Peter Sayer
Senior Editor

SAP’s new generative AI pricing: Neither transparent nor explainable yet

News Analysis
Oct 12, 20235 mins
Enterprise ApplicationsERP SystemsGenerative AI

The ERP vendor is adding a new pricing tier to its Rise with SAP offering with an opaque mix of bundled and usage-based pricing for generative AI functionality.

SAP sign
Credit: IDG

Enterprises subscribing to Rise with SAP, a bundle of services wrapped around the core S/4HANA Cloud ERP application, can now pay extra for Premium Plus, a package of some of SAP’s newest innovations.

Premium Plus includes access to sustainability insights derived from business processes’ carbon footprints and financial costs (SAP’s “green ledger”), new generative AI capabilities accessed through its Joule virtual assistant, improved forecasting, and the ability to create a portal for suppliers to simplify spend management.

The package costs less than the services bought individually, said Eric van Rossum, chief marketing and solutions officer for SAP Cloud ERP — but some of the generative AI services are also subject to additional usage-based charges in a new virtual currency van Rossum called “AI units.”

Different actions will consume varying numbers of these units. Premium Plus customers will receive a certain number of these units as part of their package — the bundled part of the pricing — but when these units have been consumed, customers will have to buy more.

That means enterprises wanting to estimate the return on investment for their use of SAP’s new AI features will need to know how often they expect to use them, how many AI units SAP will deduct for each use case, how much each additional unit costs, how many units are bundled in their Premium Plus subscription, and how much that costs. In other words, uncertainty abounds.

Chip Hanna, advisory practice leader for SAP at IT negotiation advisor UpperEdge, sees this complexity as a recurring feature of SAP’s pricing strategy.

“SAP customers struggle to unpack the cost and value for the basic components of Rise such as software subscription, support, and infrastructure,” Hanna said. “SAP has been loath to provide this transparency, which creates another hurdle to proving the true financial benefit of Rise in conjunction with proving — or refuting — SAP’s representations regarding the operational, technical, and business advantages of Rise.”

“With the addition of charging a premium for AI, this adds another layer of complexity to determine what the specific benefits are to using SAP’s AI solution,” he said.

With enterprise software vendors increasingly rolling out generative AI add-ons, and CIOs seeing the deployment of generative AI as a make-or-break moment for their careers, it can seem urgent to get on board.

“SAP is using the perceived or real urgency to have an AI strategy to force customers to make decisions and investments for capability they may have not defined for themselves, to solve use-case scenarios which may not exist, for a cost which is not transparent, nor predictable,” said Hanna.

Premium Plus features

One of the central features of the Premium Plus bundle is the ability for enterprises to build a portal for their suppliers on SAP Business Network. The portal enables SAP customers to exchange purchase orders and invoices digitally with suppliers in a common format, linked directly to their core ERP to automatically apply business rules to orders and payments.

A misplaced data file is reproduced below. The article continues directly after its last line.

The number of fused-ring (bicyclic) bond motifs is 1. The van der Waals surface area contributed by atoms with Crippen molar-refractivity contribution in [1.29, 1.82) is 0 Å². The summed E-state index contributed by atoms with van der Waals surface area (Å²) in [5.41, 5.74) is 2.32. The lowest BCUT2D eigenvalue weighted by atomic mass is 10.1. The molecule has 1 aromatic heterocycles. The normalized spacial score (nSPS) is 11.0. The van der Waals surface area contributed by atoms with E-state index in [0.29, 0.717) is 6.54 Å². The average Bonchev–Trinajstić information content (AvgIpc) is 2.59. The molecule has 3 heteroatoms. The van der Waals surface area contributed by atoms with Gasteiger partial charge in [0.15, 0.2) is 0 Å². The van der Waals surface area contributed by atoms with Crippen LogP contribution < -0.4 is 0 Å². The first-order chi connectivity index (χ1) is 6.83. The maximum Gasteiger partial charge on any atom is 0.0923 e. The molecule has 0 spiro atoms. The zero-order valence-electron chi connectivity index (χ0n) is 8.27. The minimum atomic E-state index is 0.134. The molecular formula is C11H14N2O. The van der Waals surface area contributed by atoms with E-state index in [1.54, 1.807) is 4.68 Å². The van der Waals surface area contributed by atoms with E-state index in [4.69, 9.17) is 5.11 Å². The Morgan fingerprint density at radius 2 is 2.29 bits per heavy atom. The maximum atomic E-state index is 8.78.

There’s also access to green ledger features including Sustainability Footprint Management and Sustainability Control Tower.

For financial management, bundled features include SAP Analytics Cloud for planning, and S/4HANA Cloud for cash and receivables management.

The consequences of the new per-use charges for generative AI scenarios are more nuanced when it comes to Joule, SAP’s new generative AI copilot, according to Van Rossum.

“The basic part of Joule will be part of all the applications we sell. In S/4HANA it will just be there, whether you buy Rise, Rise Premium, or Rise Premium Plus,” he said. “There are, however, certain scenarios we’re going to bring to market [accessible through Joule] where we see demonstrable premium value to our customers. Those are the ones we’re going to be monetizing.”

One example of such a scenario or service, he said, is in receivables management, where Joule can identify relevant incoming emails about payments, link them to the appropriate customer account and, if necessary, even create a dispute case.

Another is automation of goods received, where SAP proposes using Joule to scan delivery documents to shorten handling times in truck logistics.

Unit costs

Each generative AI scenario will consume a certain number of AI units, and these units will be bundled with Rise Premium Plus and some other SAP products. The units can be applied to any of the generative AI services, not just one.

Van Rossum couldn’t say how many units would be consumed by each service, nor how many will be bundled with Premium Plus, nor how much additional units will cost — although because most of the pay-per-use capabilities will not be ready until next year, SAP still has time to thrash out the details.

UpperEdge’s Hanna is wary about how those details could bedevil enterprises trying to budget for the cost of their ERP.

“We know from past experience that SAP will find ways to monetize — or penalize — decisions made by customers who chose alternative solutions to their own, for example, Coupa vs. Ariba for supply chain,” he said. “Given the specific examples they’ve noted (invoice matching), there is absolutely a risk that SAP will create as-of-yet undefined costs to leverage their AI solutions which integrate with non-SAP products. Adding SAP’s introduction of ‘AI units,’ which they will apply in differing amounts for different scenarios, only compounds the cost/value risk for customers who are considering SAP AI and the Premium Plus package.”